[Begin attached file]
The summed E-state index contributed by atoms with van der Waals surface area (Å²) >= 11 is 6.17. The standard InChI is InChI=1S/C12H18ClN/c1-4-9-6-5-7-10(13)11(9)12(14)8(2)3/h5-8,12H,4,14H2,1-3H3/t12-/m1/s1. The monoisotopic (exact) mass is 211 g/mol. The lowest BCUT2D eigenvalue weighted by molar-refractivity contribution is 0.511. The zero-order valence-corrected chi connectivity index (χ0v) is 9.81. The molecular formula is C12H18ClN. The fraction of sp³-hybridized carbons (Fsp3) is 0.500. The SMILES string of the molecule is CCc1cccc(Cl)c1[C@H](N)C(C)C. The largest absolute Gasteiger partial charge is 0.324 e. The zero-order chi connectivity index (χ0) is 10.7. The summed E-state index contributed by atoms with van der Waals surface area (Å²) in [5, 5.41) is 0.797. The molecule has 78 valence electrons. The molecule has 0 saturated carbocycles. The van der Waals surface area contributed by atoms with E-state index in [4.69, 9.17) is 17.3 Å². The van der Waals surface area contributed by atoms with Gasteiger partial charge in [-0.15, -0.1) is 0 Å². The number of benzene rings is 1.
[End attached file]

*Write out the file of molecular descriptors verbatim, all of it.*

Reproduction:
The summed E-state index contributed by atoms with van der Waals surface area (Å²) >= 11 is 6.17. The standard InChI is InChI=1S/C12H18ClN/c1-4-9-6-5-7-10(13)11(9)12(14)8(2)3/h5-8,12H,4,14H2,1-3H3/t12-/m1/s1. The monoisotopic (exact) mass is 211 g/mol. The lowest BCUT2D eigenvalue weighted by molar-refractivity contribution is 0.511. The zero-order valence-corrected chi connectivity index (χ0v) is 9.81. The molecular formula is C12H18ClN. The fraction of sp³-hybridized carbons (Fsp3) is 0.500. The SMILES string of the molecule is CCc1cccc(Cl)c1[C@H](N)C(C)C. The largest absolute Gasteiger partial charge is 0.324 e. The zero-order chi connectivity index (χ0) is 10.7. The summed E-state index contributed by atoms with van der Waals surface area (Å²) in [5, 5.41) is 0.797. The molecule has 78 valence electrons. The molecule has 0 saturated carbocycles. The van der Waals surface area contributed by atoms with E-state index in [4.69, 9.17) is 17.3 Å². The van der Waals surface area contributed by atoms with Gasteiger partial charge in [-0.15, -0.1) is 0 Å². The number of benzene rings is 1.